US DOL Signals Focus on Enforcing Anti-Retaliation Laws
On March 10, the U.S. Department of Labor Wage and Hour Division issued a Field Assistance Bulletin (FAB) titled “Protecting Workers from Retaliation,” which signals that the DOL will be more aggressively pursuing investigations and litigation for violations of federal anti-retaliation laws. Underscoring the seriousness and comprehensiveness of the Department’s intentions, the FAB spells out the protected activity, examples of violations, and remedies that may be pursued for violations of 14 specific laws, regulations, and Executive Orders, including the FLSA, FMLA, MSPA, USMCA, CCPA, EPPA, EO 13706, EO 13658, EO 14026, and the H-1B, H-1B1, H-2A, H-2B and E-3 Visa Programs. The FAB also specifically addresses “adverse actions” in the context of constructive discharge. The FAB alerts employers that the Department “will use every enforcement tool available to address retaliation” and “will consider all remedies and sanctions available” including injunctive relief, compensatory damages, make-whole relief, and punitive damages.
Takeaway for Employers
While the FAB does not make substantive changes to the laws, regulations and Executive Orders identified in the FAB, it does signal the Department’s renewed focus on interagency coordination to combat prohibited retaliation and sends a strong message that employers should be proactive about ensuring compliance with employee anti-retaliation protections.
- Review existing anti-retaliation policies for conformance with the FAB’s broad interpretation of employee protection.
- Ensure proper anti-retaliation and disciplinary procedures are in place.
- Communicate policies and procedures prohibiting retaliation.
- Promptly investigate claims of retaliation.
- Follow a consistent process for investigating, taking disciplinary action, and resolving retaliation claims.
Litigation attorney Chelsea Latino created a checklist outlining the FAB’s overall guidance on prohibited retaliation as a reference tool to help employers create, update, implement, and enforce their anti-retaliation processes, procedures and protocols. Chelsea is available to answer questions about retaliation in general as well as how the FAB addresses retaliation under each of the fourteen laws, regulations and Executive Orders specified in the FAB.
Employer’s Anti-Retaliation Checklist
- Definition of prohibited retaliation – Employer (incl. manager, supervisor, administrator, other agent) takes adverse action against an employee because the employee engaged in a protected activity.
- Examples of employee protected activity – Making a complaint to a manager, employer, or USDOL/WHD; cooperating with a USDOL/WHD investigation; requesting payment of wages; refusing to return wages to the employer; consulting with USDOL/WHD staff; exercising or attempting to exercise rights (e.g., requesting certain types of leave, testifying at trial); and complaints by a third party on behalf of an employee.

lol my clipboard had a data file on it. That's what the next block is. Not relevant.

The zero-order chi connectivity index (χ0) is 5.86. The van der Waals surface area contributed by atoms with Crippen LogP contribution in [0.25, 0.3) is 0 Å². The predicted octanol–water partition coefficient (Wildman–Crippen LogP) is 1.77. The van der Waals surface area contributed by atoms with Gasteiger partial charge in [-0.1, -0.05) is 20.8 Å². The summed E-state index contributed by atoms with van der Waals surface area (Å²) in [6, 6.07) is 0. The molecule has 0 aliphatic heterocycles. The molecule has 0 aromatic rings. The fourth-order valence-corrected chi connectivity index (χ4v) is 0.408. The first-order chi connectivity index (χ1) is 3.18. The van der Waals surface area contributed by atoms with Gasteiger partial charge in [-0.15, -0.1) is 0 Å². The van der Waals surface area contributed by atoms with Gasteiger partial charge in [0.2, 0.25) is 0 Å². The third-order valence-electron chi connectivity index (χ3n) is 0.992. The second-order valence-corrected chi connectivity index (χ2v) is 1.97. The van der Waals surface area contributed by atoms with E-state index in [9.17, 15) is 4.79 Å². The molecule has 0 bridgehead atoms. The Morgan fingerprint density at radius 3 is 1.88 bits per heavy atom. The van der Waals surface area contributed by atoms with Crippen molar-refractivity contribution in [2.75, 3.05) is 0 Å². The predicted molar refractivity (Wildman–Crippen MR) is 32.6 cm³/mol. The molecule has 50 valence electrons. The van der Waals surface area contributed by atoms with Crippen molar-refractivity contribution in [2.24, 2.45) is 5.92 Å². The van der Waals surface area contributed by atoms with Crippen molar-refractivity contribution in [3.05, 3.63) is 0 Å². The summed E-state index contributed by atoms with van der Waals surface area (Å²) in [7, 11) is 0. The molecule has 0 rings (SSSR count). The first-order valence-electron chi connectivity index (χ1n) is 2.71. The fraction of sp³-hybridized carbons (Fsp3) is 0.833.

- Employee’s mistaken belief of violation – An employee can be protected from retaliation even if the employee’s complaint is based on a mistaken belief that the employee’s rights have been violated (e.g., if an employee tells an employer that the employee is owed overtime pay, the employee has engaged in a protected activity even if it turns out to be a mistaken belief because the employee has been correctly paid)
- Definition of adverse action – Any action that could dissuade an employee from raising a concern about a possible violation or engaging in other protected activity (e.g., filing a complaint, cooperating in a USDOL/WHD investigation)
- Examples of adverse actions (overt and subtle) – Termination; confiscating employee’s passport or immigration documents; disciplinary actions; threats to employees, their families or co-workers; reduction of work hours or rate of pay; shift changes or elimination of premium pay; blacklisting; demotion; excluding employee from a regularly scheduled meeting; intimidating employees to return back wages found due; and threatening employee with deportation.
- Constructive Discharge can be an adverse action – Constructive discharge occurs when an employee ends employment because working conditions have become so intolerable that a reasonable person in the employee’s position would not continue the employment. The FAB states that “constructive discharge is another type of adverse action. Workers who have been constructively discharged may be entitled to lost wages or other forms of make-whole relief.” The FAB advises that USDOL/WHD investigators “should assess whether workers who have resigned their employment following the filing of a complaint or engaging in another form of protected activity have been subject to a constructive discharge.”
- Retaliation despite employer’s mistaken belief – Retaliation requires a causal connection between the protected activity and the employer’s adverse action, and an employer’s action may constitute retaliation even if based on a mistaken belief that the employee participated in protected activity (i.e., if an employer suspects an employee filed a complaint with USDOL/WHD and then terminates the employment, the employer engaged in retaliation even if the employee did not file a complaint)
- Available remedies – Depending on the statute and court, an employer found to have retaliated against an employee may be required to reinstate or return the employee to a prior position; remove any disciplinary action or “letters of reprimand” in the employee’s personnel record, pay back wages to the employee, including the same amount as liquidated damages; pay additional compensatory damages, including for emotional distress, or punitive damages; pay attorney fees and court costs; or be subject to court injunctions prohibiting future retaliation against any employees.
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